Tuesday, December 12, 2017

LATEST NEWS

battery

Scientists Create Stretchable Battery Made Entirely out of Fabric

A research team led by faculty at Binghamton University, State University of New York has developed an entirely textile-based, bacteria-powered bio-battery that could one...
graphene

Strongly Anisotropic Spin Relaxation Observed in Graphene When Interfaced with Transition Metal Dichalcogenides

Researchers of the ICN2 Physics and Engineering of Nanodevices Group, led by ICREA Prof. Sergio O. Valenzuela, have unambiguously demonstrated the anisotropic nature of...
molecular sensor

The Structure of Cool

A team of researchers from The Scripps Research Institute (TSRI) and Duke University has made the first determination of the atomic structure of Transient...
solar cells

Solar Cells for Buildings Upgraded in New EU Project

Marika Edoff, Professor of Solid State Electronics, is the project coordinator. The kick-off meeting was held at the Ångström Laboratory in May, and in...
antibiotic

New TB Drugs Possible with Understanding of Old Antibiotic

Tuberculosis, and other life-threatening microbial diseases, could be more effectively tackled with future drugs, thanks to new research into an old antibiotic by the...
ovarian cancer

Combination Strategy Could Hold Promise for Ovarian Cancer

Johns Hopkins Kimmel Cancer Center researchers demonstrated that mice with ovarian cancer that received drugs to reactivate dormant genes along with other drugs that...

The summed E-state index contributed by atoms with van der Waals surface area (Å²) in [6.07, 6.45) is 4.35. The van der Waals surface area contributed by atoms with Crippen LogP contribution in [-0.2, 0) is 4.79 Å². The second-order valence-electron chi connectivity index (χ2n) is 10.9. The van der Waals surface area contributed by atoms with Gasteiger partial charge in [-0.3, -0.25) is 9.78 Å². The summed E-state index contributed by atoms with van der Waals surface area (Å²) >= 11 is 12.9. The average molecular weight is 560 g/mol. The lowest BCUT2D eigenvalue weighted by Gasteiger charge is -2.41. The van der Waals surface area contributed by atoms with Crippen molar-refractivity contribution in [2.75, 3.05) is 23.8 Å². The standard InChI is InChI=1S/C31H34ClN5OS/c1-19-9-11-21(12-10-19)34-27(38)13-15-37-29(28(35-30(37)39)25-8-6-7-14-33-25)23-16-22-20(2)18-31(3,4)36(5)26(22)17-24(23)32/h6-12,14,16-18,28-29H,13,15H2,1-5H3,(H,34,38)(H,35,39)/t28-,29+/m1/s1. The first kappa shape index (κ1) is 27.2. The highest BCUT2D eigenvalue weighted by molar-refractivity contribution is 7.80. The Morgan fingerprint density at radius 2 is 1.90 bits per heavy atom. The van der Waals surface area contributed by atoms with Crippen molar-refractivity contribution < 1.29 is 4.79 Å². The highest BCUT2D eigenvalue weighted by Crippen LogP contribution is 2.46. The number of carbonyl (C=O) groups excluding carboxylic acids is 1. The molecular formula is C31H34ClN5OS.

Meteorite

Meteorite Analysis Shows Reduced Salt Is Key in Earth’s New Recipe

Scientists have found the halogen levels in the meteorites that formed the Earth billions of years ago are much lower than previously thought. The research...
3D printed plasticvideo

In First, 3-D Printed Objects Connect to Wifi Without Electronics

Imagine a bottle of laundry detergent that can sense when you’re running low on soap — and automatically connect to the internet to place...
Blood pressure

Blood Pressure Declines 14 to 18 Years Before Death

Researchers from the University of Exeter Medical School and UConn Healthin the US looked at the electronic medical records of 46,634 British citizens who...
hydrogen

Superior Hydrogen Catalyst Just Grows That Way

Replacing your everyday gas guzzler with a hydrogen fueled car could drastically reduce your carbon footprint. So why don’t we all make the switch? One...
microfibers

Microfibers and Water Comes a Promising New Material